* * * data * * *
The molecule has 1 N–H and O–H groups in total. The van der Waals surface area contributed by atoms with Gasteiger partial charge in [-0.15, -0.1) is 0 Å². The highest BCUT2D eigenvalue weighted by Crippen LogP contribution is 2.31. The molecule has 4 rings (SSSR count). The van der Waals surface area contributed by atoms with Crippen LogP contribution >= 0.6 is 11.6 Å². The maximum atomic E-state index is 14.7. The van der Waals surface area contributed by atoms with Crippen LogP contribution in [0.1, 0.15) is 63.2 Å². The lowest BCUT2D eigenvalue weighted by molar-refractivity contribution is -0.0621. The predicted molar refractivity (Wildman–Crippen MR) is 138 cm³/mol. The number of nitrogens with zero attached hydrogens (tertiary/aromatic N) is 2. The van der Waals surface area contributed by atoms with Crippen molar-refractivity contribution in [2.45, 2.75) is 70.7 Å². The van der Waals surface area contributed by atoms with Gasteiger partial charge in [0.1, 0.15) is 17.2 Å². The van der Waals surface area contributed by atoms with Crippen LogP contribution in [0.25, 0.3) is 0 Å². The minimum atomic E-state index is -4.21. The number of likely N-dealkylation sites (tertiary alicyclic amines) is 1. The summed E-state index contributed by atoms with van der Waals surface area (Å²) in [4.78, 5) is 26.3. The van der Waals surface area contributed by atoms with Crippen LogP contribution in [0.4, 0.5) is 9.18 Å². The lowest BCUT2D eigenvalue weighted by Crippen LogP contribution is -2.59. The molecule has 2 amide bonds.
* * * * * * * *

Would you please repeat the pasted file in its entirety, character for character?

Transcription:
The molecule has 1 N–H and O–H groups in total. The van der Waals surface area contributed by atoms with Gasteiger partial charge in [-0.15, -0.1) is 0 Å². The highest BCUT2D eigenvalue weighted by Crippen LogP contribution is 2.31. The molecule has 4 rings (SSSR count). The van der Waals surface area contributed by atoms with Crippen LogP contribution >= 0.6 is 11.6 Å². The maximum atomic E-state index is 14.7. The van der Waals surface area contributed by atoms with Crippen LogP contribution in [0.1, 0.15) is 63.2 Å². The lowest BCUT2D eigenvalue weighted by molar-refractivity contribution is -0.0621. The predicted molar refractivity (Wildman–Crippen MR) is 138 cm³/mol. The number of nitrogens with zero attached hydrogens (tertiary/aromatic N) is 2. The van der Waals surface area contributed by atoms with Crippen molar-refractivity contribution in [2.45, 2.75) is 70.7 Å². The van der Waals surface area contributed by atoms with Gasteiger partial charge in [0.1, 0.15) is 17.2 Å². The van der Waals surface area contributed by atoms with Crippen LogP contribution in [0.25, 0.3) is 0 Å². The minimum atomic E-state index is -4.21. The number of likely N-dealkylation sites (tertiary alicyclic amines) is 1. The summed E-state index contributed by atoms with van der Waals surface area (Å²) in [4.78, 5) is 26.3. The van der Waals surface area contributed by atoms with Crippen LogP contribution in [0.4, 0.5) is 9.18 Å². The lowest BCUT2D eigenvalue weighted by Crippen LogP contribution is -2.59. The molecule has 2 amide bonds.